Letter from Elk City: Nothing disappointing about Cape Disappointment
I spent four days at my sister and brother-in-law’s cabin on the Washington-Idaho border. Besides my sister and brother-in-law, their son and grandson were there.
After just about a full day’s deliberation, Tim, my nephew, decided to install a new laminate floor in two rooms. So, with the help of his son Timmer, they managed to put it in through the course of a day.
It was the first major improvement that had been done for some time, my sister said hintingly to her husband. When were were alone, though, Ken, my brother-in-law, later told me how much work he had put into the cabin the previous summer. I guess we all have our perspectives.
Their cabin rests on a hillside with a commanding view of the surrounding peaks. Since it rests on a quartz vein that was once a gold mine, it took some effort to dig a well. My sister and her husband are still debating as to how much they should spend to actually get the water INSIDE the house which is where it probably belongs.
As a result, there’s a rustic beauty to their cabin. It gives you a good idea as to how the miners and pioneers must have lived 150 years ago.
We returned from their cabin to Spokane and I headed west on I-90 across the high desert so typical of eastern Washington and Oregon. While some people may not like the endless miles of sagebrush, I rather enjoyed it. The landscape turns your thoughts inward and you contemplate things you would otherwise seldom think about.
Toward Seattle, I encountered snow again at Snoqualmie Pass then followed the winding road down to Highway 18 just east of Seattle. It’s a great shortcut around the Seattle metro area, and a more direct route to Tacoma where my nice and her husband live.
I was just in time for dinner, of course, and we sat down to a heavenly meal of Copper River salmon.
The next night we went to a birthday party for an old friend of my niece who was also coincidentally a relative of her husband. I was immediately struck by how laid back everyone was. Northwesterners seem to have a different take on life than people in other parts of the country. They take time to enjoy life, and parties and social gatherings are far more common. And everyone enjoys the outdoors.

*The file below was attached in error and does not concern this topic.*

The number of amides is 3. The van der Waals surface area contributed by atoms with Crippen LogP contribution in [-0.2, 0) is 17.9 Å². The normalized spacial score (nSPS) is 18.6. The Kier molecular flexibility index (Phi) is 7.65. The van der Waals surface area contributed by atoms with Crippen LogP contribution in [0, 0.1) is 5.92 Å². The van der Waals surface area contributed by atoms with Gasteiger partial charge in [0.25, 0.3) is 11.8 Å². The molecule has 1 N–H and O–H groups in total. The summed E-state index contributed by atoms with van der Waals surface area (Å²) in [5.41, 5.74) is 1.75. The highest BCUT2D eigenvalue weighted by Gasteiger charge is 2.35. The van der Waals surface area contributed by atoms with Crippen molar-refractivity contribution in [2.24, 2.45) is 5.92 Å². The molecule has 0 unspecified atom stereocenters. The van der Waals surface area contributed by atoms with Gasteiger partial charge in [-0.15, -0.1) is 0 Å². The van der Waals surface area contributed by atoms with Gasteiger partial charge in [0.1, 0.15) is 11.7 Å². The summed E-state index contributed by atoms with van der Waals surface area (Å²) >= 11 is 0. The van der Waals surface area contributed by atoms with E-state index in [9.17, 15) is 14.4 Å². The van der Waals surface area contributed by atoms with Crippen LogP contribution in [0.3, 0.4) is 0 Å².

After visiting for a day and a half, I headed west toward the coast and hit Aberdeen, Wash., that Sunday night. Aberdeen is probably best known as the hometown of Kurt Cobain of the grunge band Nirvana. I wouldn’t doubt that more people visit Aberdeen to pay homage to Cobain than for any other reason.
It was at Aberdeen that I first noticed how many homeless people were on the road. Many were young, probably under 18, and included both males and females. There were a number of older homeless people as well. It really opened my eyes as to how bad the economy had become in the Northwest.
I took Oregon 105, the coastal road, past Grays Harbor, the Pacific shore, and Willapa Bay where I camped for the night at the same campground where I had stayed eight years before. While it’s not directly on the ocean, Willapa Bay offers spectacular sunsets.
The next day I took 101 over the the Long Beach Peninsula and followed 103 as far at it went to Leadbetter Point State Park. Just south of the park a juvenile brown bear of about 400-500 pounds bumbled across the road.
That night I stayed at Cape Disappointment State Park. It was right on the ocean, and it made a great backdrop as I cooked up a great dinner of fresh scallops.
Cape Disappointment is well known as the graveyard of the Pacific because of the large number of shipwrecks that have taken place there. Many a ship met its end as it was “crossing the bar” where the Columbia River meets the Pacific. Even today, Coast Guard choppers are a constant presence over the shoreline.
For me, though, the pounding surf was a lullaby that sent me off to sleep.